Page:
Just to reduce this to the absurdity it is: does anyone out there think “Newtonianism” is a good term to describe the branch of knowledge that enables us, inter alia to calculate the trajectory of a comet?

Well, someone does.  Leslie Darrow, proprietor of the Mid-Anglican blog had this to say about what seemed to me to be about as banal an observation as I could imagine:

I don’t know why not. Calculating the trajectory of a comet doesn’t need anything more sophisticated than Newtonian mechanics.

I replied that I was afraid Darrow was being either silly or obtuse, for reasons that I think are obvious.  No one refers to the ideas in The Principia as the corpus of Newtonism.  Mechanics, maybe, or in the case of problems involving Newtonian gravity, celestial mechanics, but not Newtonism, or Isaackery or anything of the sort.  No one.

Similarly, no one refers to this or this or this as successful applications of the methods of Darwinism.  They are all, of course, results achieved under the umbrella category of evolutionary biology, using methods from specialized biological disciplines ranging from field ecology to molecular genetics — the latter a practice for which Darwin lacked even the vocabulary to imagine

That all seems pretty standard issue stuff  — and even if you don’t want to go all philosophical on me, it comes back to the practice, the use of terms in science.  Do we refer to the study of molecular genetics as Watson-and-Crickism?

We do not.

Unfortunately, Darrow proceeded to dig herself in deeper.


Charles Darwin Talks Like A Pirate

September 19, 2008

It is, as I am sure everyone knows, International Talk Like A Pirate Day. Now I know y’all will be honoring this important day in all the appropriate ways. But when I discovered this handy Pirate translator, I realized that those of us in and around science have, perhaps, lagged in the intensity of our festival rites.

So, without further nattering, I offer to all, an evolutionary Pirate offering: this translation, which I’m sure you will all recognize.

Aye, thar is grandeur in this ‘iew o’ life, with its se’eral powers, ha’in’ been originally breathed int’ a few forms or int’ one; and that, whilst this planet has gone cyclin’ on accordin’ t’ the fixed law o’ gra’ity, from so simple a beginnin’ endless forms most beautiful and most wonderful have been, and be bein’, e’ol’ed.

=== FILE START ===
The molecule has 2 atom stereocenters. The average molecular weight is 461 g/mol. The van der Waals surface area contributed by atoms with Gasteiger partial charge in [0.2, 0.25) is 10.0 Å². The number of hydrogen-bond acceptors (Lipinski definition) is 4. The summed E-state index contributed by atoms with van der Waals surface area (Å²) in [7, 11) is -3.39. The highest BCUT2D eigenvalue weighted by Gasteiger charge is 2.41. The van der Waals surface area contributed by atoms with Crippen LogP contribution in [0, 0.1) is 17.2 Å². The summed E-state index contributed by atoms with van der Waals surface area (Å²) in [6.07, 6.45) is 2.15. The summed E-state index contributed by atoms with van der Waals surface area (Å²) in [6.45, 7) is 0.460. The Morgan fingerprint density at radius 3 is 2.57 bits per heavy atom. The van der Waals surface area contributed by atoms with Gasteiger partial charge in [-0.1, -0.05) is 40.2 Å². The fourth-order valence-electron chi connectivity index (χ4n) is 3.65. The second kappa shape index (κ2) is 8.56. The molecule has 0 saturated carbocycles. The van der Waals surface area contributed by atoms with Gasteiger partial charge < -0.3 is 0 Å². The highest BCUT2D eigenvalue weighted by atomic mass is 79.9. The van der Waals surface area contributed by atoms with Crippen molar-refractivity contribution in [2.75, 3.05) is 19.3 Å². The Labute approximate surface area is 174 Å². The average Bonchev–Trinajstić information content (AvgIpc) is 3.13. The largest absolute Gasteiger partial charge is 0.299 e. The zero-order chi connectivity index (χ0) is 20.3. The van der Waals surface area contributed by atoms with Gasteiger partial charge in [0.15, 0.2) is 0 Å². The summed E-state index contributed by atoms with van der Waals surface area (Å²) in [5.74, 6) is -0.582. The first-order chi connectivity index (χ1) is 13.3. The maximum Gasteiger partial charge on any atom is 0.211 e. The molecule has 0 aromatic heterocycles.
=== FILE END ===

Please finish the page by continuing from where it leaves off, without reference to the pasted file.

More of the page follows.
Do have at it yourselves. If you get anything good, feel free to post it to the comments.

Image: N. C. Wyeth, “Captain Bill Bones,” (Illustration for R. L. Stevenson’s Treasure Island), 1911. Source: Wikimedia Commons.

Quicky addendum to Bishops and Biology…

July 26, 2008

This is why the kind of rhetorical shenanigans discussed below matter.   PZ Myers links to the latest follies from the Texas State Board of Education. For a report from the front lines about the damage done by asserting false equivalences between challenges to religious and scientific claims, read this.

Image:  Charles Darwin as an ape in Hornet Magazine, 1871.  Source:  Wikimedia Commons.

Words Matter: Bishops and Biology Edition

July 26, 2008

It’s about time this blog actually turned to an subject square in the middle of its stated theme, to look at science in public life.

In today’s episode: What John Habgood, retired Anglican Archbishop of York had to say in this review of Ronald Numbers’ history of creationism and the “intelligent design” movement. (h/t Patrick Appel)

I’m sure that there are plenty of folks around the science blogosphere who would take issue of the former second-ranking cleric in the Church of England’s claim that “all assertions about the objectivity and truth of science must themselves depend on belief in some form of reality which is simply “given”.

But that point in Habgood’s lede is something of a throwaway; he’s concerned with creationism, which he contrasts to a more general belief in creation, and which he says “is much more specific and much less plausible.” Again, I’m sure this will also piss some people off — including many of his own flock, for whom his quite abstract vision of God will be just as unsatisfying as his assertion of the necessity of the concept of God will be to the non-believing reader.

Most of the review is in fact quite good — a clear and useful review of the competing strands of creationism at the birth of the movement. He calls out ID for the nonsense it is — as theology as well as science — and if he annoys me (as he does) for urging a fairly typical “both sides need reform” argument –asking “some scientists to be more conscious and critical of their own materialistic assumptions” — it is important to remember who is writing here. Habgood is/was a bishop, after all, and writes from certain assumptions into a particular structure of thought.

Rather — I want to take issue with just two words as Habgood misuses them. The first is “Darwinism” and the second is “orthodoxy” used in combination with the modifier “scientific.”

On Darwinism: Last week, Olivia Judson dissected the mixture of foolishness and bad-faith polemic contained in the use of the word as a synonym for evolutionary biology. Habgood uses the term once more or less appropriately, as the thing opposed in the early days of creationist attacks on Darwin’s idea. It’s still misleading to assert that all that was known and being done in the second half of the nineteenth century could be contained under the umbrella of the devil’s chaplain’s name — but there is a clear historical context to opposition to Darwin and his ideas by name, and in discussing that history, “Darwinism” is not the worst shorthand to use.